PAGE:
Suppose T is a first order intuitionistic theory (more precisely, a theory of Heyting's predicate calculus, e.g., abelian groups, one unary function, dense linear order, etc.) presented to us by a set of axioms (denoted also by) T.
Question. Is T decidable?
One knows that if the classical counterpart of T (i.e., take the same axioms but with the classical predicate calculus as the underlying logic) is not decidable, then T cannot be decidable. The problem remains for theories whose classical counterpart is decidable. In , sufficient conditions for undecidability were given, and several intuitionistic theories such as abelian groups and unary functions (both with decidable equality) were shown to be undecidable. In this note we show decidability results (see Theorems 1 and 2 below), and compare these results with the undecidability results previously obtained. The method we use is the reduction-method, described fully in  and widely applied in , which is applied here roughly as follows:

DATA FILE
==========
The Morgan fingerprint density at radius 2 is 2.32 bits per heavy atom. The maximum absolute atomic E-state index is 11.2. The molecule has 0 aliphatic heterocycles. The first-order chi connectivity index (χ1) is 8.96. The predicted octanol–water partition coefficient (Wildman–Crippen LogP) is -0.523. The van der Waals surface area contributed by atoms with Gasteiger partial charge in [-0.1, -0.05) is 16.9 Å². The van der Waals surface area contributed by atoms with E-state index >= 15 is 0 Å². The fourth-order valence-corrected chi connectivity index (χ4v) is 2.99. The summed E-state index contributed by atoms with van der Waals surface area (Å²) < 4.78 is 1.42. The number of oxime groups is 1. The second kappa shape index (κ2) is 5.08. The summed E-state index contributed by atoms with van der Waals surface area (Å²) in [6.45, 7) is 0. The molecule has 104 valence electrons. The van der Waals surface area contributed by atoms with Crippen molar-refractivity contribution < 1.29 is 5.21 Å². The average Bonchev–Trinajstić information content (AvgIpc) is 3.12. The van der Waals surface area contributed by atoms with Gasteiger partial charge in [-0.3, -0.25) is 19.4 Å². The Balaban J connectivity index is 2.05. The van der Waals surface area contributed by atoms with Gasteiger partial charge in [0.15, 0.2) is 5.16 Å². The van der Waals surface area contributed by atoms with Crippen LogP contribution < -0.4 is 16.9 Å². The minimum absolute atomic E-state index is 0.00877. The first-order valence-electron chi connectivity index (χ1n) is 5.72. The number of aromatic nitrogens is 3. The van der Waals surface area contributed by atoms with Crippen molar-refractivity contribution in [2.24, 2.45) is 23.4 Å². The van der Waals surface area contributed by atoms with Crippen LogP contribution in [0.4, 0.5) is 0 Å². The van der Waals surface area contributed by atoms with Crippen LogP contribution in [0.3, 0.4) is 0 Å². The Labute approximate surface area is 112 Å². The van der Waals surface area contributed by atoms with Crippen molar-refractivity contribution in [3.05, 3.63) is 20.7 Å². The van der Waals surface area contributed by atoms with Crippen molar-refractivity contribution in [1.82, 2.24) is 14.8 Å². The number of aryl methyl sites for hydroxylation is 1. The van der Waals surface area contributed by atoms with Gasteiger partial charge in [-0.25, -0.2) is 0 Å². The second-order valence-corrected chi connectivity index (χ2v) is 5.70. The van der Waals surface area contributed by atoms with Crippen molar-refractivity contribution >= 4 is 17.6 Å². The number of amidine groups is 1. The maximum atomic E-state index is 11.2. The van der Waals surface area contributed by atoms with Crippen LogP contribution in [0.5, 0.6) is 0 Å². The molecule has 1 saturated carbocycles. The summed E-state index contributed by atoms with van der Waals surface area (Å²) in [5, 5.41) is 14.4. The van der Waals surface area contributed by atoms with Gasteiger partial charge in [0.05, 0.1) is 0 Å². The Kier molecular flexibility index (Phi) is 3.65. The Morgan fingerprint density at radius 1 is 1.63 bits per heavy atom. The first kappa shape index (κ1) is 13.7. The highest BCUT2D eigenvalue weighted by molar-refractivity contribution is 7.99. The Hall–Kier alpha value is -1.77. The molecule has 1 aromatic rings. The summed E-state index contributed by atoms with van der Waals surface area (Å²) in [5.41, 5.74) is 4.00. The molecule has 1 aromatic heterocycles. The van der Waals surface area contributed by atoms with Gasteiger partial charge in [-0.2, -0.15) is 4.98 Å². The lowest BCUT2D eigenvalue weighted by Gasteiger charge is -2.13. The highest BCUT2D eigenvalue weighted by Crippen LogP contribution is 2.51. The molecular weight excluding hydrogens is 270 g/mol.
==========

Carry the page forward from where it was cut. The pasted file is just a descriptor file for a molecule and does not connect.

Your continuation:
Let T be a given theory of Heyting's predicate calculus. We know that Heyting's predicate calculus is complete for the Kripke-model type of semantics. We choose a class M of Kripke models for which T is complete, i.e., all axioms of T are valid in any model of the class and whenever φ is not a theorem of T, φ is false in some model of M.